City slickers find unique experiences at Western Dakota Ranch Vacations.

When Lavon and Dorothy Shearer started their Western Dakota Ranch Vacation business they didn't know what the term "cash flow" meant. "You paid your bills and anything large was paid at the end of the year," Dorothy says. "But, we can't operate like that anymore. Our vacation business creates a cash flow and it means we have an income at a time when there often is no income."

To help ease the financial changes in the ranching business, the Shearers entered the ranch vacation/bed-and-breakfast (B&B) venture in 1989, with son Grant and wife Jodee. Since they live near world-famous Wall Drug, Wall, SD, tourists stopping there often asked local merchants where they could see a real-life ranch. Next thing you knew, they were headed out to the Shearers' 800-cow operation.

After spending so much time showing "westward-ho" travelers what ranch life was like, Dorothy says they decided it was time to try and make money from their good-natured efforts.

So, they started researching the ranch vacation idea and attending tourism conferences. "We had to figure out how to sell a product," Dorothy explains. "We had to learn a whole new language and needed to put packages together, like a three-day stay including meals, lodging and horseback riding. That way, people could begin to understand what we were selling. The South Dakota tourism folks helped us explain the ranch by using phrases like 'never-ending view, blue skies, etc.'

"The B&B concept had already been established and understood. What we needed was a way to be compensated for showing people around to see the ranch life," she says.

And that's exactly what they do. Although they're open year-round, from May to September they average about two families a week staying in their ranch home. That doesn't count guests that come just to ride horses or spend the day, nor the hunters they've hosted for more than 20 years.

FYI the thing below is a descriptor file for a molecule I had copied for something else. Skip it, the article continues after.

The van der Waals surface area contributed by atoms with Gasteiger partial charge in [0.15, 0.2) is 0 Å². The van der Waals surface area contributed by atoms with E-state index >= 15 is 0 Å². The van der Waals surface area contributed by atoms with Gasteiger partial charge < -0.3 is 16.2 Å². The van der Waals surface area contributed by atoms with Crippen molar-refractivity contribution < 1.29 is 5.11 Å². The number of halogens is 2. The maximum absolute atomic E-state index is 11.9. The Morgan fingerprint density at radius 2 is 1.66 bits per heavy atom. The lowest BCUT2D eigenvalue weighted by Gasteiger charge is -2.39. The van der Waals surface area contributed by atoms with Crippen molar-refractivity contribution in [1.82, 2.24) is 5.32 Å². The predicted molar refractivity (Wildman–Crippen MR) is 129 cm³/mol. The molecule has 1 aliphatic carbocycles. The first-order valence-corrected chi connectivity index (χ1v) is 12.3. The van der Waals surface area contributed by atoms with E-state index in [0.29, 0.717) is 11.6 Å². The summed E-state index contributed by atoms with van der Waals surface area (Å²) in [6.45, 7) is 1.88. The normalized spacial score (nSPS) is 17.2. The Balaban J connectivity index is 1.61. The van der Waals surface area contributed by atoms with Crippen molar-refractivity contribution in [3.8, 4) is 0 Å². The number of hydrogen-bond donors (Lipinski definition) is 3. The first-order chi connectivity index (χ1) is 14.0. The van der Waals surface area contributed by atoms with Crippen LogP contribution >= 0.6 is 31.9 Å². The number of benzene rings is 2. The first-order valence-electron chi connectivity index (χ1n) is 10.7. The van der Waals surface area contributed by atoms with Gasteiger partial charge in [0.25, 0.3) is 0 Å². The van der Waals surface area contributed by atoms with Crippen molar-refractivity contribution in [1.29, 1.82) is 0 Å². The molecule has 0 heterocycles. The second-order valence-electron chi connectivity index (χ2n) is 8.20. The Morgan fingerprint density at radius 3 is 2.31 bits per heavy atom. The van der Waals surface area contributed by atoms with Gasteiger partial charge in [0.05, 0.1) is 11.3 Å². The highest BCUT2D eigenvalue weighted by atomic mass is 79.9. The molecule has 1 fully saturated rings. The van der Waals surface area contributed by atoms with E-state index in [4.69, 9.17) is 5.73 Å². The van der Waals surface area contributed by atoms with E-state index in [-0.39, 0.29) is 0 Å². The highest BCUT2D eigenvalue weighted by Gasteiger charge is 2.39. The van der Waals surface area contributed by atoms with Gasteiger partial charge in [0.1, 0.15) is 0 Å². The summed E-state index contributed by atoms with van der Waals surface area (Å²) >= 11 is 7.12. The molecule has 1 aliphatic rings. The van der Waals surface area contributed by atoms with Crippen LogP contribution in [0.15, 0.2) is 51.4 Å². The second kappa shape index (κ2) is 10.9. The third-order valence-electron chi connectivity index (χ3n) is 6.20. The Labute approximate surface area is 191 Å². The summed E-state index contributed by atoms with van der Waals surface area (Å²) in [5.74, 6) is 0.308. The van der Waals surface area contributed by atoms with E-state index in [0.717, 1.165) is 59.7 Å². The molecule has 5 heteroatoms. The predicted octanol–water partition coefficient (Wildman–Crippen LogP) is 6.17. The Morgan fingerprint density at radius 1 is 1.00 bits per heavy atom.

The Shearers host large groups, too, like the Girl Scouts, who camp on the ranch near the Cheyenne River. They also host bus tours heading West and have even put up the president of Alitalia Airlines and his group.

Meals, Lodging And More The Shearers provide the setting, lodging and meals. Guests staying in the house get a full breakfast, box lunch and evening meal. Those camping normally get a chuck wagon dinner or supper prepared and served by Wes (a local ranch hand) on an authentic chuck wagon. "He loves the part and can be as ornery as heck if he wants to be. But, people like that," Dorothy says.

If guests want the full outdoor experience, they have the option of sleeping in a tepee, log cabin, bunkhouse, sheepherders' wagon or prairie schooner.

By the way, these tepees have some celebrity status. They appeared in the movie "Dances With Wolves," filmed in South Dakota. Besides helping with the ranch vacation business, Lavon's stable of buckboards, chuck wagons and horse teams have appeared in many Western movies with him at the reins.

Provide Variety Of Package Rates The Shearers have assembled several packages from overnight to week-long stays. For example, a five-day stay typically includes all meals, lodging, a wagon ride and chuck wagon supper combo, some horseback riding, a Badlands tour via car, participating or observing ranch activities, a night in the cabin or Indian tepee for $330/adult. A seven-day stay runs $450. And if you bring your own horse, they'll provide stalls and corrals.

For overnight stays, or the true B&B experience, guests get a night's lodging in the ranch home, cabin or tepee, and breakfast the next morning. It's $40 for singles, $55 for couples and $75 for private baths.

Although the ranch may seem remote to some, it's a 15-minute drive to Wall Drug, 20 minutes to Badlands National Park and 90 minutes to Mt. Rushmore or Deadwood.

The Shearer's five guest room, three-bath home lends itself to the bed-and-breakfast crowd. "Some people dream about traveling or buying new outfits. We always dreamed of building a new house," says Dorothy. "When our kids grew up and left, it was obvious we had something to offer. The bed-and-breakfast would help pay taxes on the house and justify a way for me to live in my dream home."

The Shearers get to travel without leaving home. "We've had people from around the world, like England, Finland, Germany and Japan stay with us," says Lavon. "People that come here are fun and apparently they think we're fun, too."

Western Dakota Ranch Vacations offers a variety of package rates and will tailor unique adventures for special groups. For more information contact Lavon and Dorothy Shearer, HCR 1, Box 9, Dept. B, Wall, SD 57790 or phone 605/279-2198.